Pro baseball, football and basketball were once known as the crown jewels of network-TV sports rights. Lately, though, if profit is the guide, sports has lost its luster.
So who wants the Olympics?
NBC Sports Chairman Dick Ebersol, that's who. In the past three years, NBC has said hasta la vista
to Major League Baseball, the National Football League, and, just last month, its decade-long partner, the National Basketball Association.
But the Olympics are a different story.
Last week, NBC Network Television President Randy Falco reported that the network expects to make as much as $75 million in operating profit on the Winter Games, which run Feb. 8-24.
The profits from Salt Lake City would more than offset one of NBC's (and Ebersol's) biggest miscalculations. Almost exactly a year ago, Ebersol was touting XFL football (Remember the New York/New Jersey Hitmen?), a joint venture with the WWF. A few months later, the league was gone, and NBC had wasted $50 million (which, in TV sports terms, has become spare change).
That's not going to happen with these Olympics. For one thing, the "smash-mouth" football fans of 2001 have been replaced by millions more flag-waving, bin Laden-loathing Americans who will have more reason than ever to cheer the red, white and blue. And, at a time Americans are getting all sentimental for vintage television, NBC is even bringing back ABC's Olympic veteran Jim McKay as a special commentator. In short, NBC likes its odds for these games.
NBC isn't disclosing what it thinks the average prime time rating for the Salt Lake City games will be, but competitors believe it will be around 18.5 household rating. That's a significant number: NBC promised advertisers between 17.5 and 18.5 Nielsen ratings for the 2000 Summer Games from Sydney and, especially in the first few days in mid-September, fell far below that. Sports experts blamed it on the tape delayed coverage. Whatever, NBC had to add advertising positions to make up the ratings shortfall.
As of about a week ago, NBC had sold roughly $706 million in advertising for the Salt Lake City Olympics and is very close to reaching its sell-out goal of $720 million, Falco said. That will be the highest take for any single set of Olympic games, he said, and 40% higher than the last Winter Olympics, in Nagano, Japan, in 1998.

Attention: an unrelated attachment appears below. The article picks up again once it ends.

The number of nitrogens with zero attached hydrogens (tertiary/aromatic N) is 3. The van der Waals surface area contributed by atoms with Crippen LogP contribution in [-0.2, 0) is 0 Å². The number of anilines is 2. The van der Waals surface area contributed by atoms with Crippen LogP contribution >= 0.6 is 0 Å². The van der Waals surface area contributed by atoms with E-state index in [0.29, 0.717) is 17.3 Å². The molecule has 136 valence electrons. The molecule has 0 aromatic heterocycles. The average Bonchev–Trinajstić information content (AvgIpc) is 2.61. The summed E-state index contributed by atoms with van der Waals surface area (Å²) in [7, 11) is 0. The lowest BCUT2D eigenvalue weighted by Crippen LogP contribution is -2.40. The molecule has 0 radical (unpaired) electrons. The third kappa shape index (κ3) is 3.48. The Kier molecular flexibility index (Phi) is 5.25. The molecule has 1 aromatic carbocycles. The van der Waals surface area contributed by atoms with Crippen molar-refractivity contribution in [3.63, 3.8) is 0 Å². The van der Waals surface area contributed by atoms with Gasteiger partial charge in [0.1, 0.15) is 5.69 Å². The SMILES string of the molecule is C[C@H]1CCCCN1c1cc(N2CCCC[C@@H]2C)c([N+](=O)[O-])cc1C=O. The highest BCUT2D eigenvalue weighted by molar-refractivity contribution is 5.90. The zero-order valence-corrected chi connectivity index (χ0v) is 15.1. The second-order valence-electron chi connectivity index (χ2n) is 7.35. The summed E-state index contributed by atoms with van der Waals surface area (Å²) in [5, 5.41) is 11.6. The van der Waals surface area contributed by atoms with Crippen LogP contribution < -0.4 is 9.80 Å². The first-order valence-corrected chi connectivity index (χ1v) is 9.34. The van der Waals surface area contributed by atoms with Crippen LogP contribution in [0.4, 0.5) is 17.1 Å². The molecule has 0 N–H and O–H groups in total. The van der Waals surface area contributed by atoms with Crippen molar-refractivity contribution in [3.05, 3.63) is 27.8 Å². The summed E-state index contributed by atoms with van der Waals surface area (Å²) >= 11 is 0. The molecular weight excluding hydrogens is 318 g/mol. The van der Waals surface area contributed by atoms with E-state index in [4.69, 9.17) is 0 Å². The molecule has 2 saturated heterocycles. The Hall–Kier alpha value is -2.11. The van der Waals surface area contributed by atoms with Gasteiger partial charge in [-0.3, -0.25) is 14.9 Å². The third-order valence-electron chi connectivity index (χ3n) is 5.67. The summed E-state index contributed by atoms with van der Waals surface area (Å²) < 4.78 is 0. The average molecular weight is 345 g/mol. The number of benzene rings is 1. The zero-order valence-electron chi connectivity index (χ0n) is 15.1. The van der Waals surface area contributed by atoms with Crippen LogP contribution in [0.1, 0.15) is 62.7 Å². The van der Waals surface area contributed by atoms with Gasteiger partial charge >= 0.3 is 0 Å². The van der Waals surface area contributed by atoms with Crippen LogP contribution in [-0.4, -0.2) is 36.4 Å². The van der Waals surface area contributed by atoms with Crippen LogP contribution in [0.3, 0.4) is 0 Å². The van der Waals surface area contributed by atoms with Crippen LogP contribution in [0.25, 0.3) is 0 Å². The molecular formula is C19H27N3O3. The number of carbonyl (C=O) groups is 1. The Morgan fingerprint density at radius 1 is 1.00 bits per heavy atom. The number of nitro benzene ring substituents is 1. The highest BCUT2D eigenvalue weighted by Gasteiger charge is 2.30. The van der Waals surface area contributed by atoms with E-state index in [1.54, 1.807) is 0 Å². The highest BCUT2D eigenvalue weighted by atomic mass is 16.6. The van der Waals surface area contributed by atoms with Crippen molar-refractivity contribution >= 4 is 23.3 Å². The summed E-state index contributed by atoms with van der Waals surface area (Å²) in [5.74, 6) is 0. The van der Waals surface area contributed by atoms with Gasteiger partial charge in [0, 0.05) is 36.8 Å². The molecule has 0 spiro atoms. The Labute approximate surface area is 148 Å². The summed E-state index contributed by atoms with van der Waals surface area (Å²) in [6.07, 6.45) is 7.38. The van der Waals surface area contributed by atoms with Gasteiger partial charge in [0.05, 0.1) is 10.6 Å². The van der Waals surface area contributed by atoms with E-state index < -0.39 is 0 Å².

Falco says NBC expects the Salt Lake games to be "slightly more profitable," than the network's two most recent Olympic telecasts, in Sydney in 2000 and Atlanta in 1996, both of which had an operating profit of between $60 million and $65 million.
Meanwhile, sources at News Corp. confirmed that it's all but certain it will report an NFL write-down when it issues its second-quarter earnings results Feb 12. Several analysts predicted the move last week. "It's pretty clear there's going to be some kind of write-down," says a Fox source.
And Credit Lyonnais's Richard Read says it's "fairly logical" to assume that all the NFL rights holders will take write-downs in the future, given the huge price tags and the poor ad-sales market. There are strategic reasons networks go after the packages, including network brand reinforcement and pursuit of young male viewers, he says. From a pure economic standpoint, though, "they don't make a lot of sense."
That's true as well for the latest NBA package, which Read estimates puts twice as much product on the air despite a 30% decline in the ratings since Michael Jordan retired from the Chicago Bulls. NBC is said to have lost $300 million in the last two years of its NBC pact.
Disney issued its first-quarter financial results last week and took no NFL write-down. But financial types stress that all the big rights holders evaluate the need to take a write-down, or not, every quarter. Indeed, they said, Disney could decide to write down some part of the NFL contract next quarter or next year or at any time up to the expiration of the deal.
Disney Chief Financial Officer Thomas Staggs said through a spokesman that, if the company felt it was appropriate to take a write-down now, it would have been announced last week.
Viacom says CBS is making money on the NFL. But sources say that's because CBS paid lower fees in the earlier years of the current contract. One source says a balloon payment coming up will probably wipe out CBS's profits on the NFL. A Viacom spokesman didn't return calls.
So far, Ebersol isn't saying, "I told you so." But that's what he has to be thinking about the sports environment. Here's what he did say: "I think, as an attraction, sports is clearly strong. Sports in general is a healthy business, except as a [broadcast] business. Right now, outside of the Olympics, it is very difficult to sell.
"We've looked at huge losses for all the major networks in the last couple of years," he continued. "I pray that will turn around, but my sense is we're moving more to a cable world when it comes to sport on television because they've got the sub fees."
Spencer Wang, media and entertainment analyst for ABN Amro, agrees. Under the new NBA deal, 90% of the games will be on cable, marking "the first time that cable will control the TV rights for a major sport." And given broadcast's lack of a second revenue stream and seeming inability to turn sports-rights investments into profits, Wang says, the era of big-time sports on the Big Four "may be on the wane."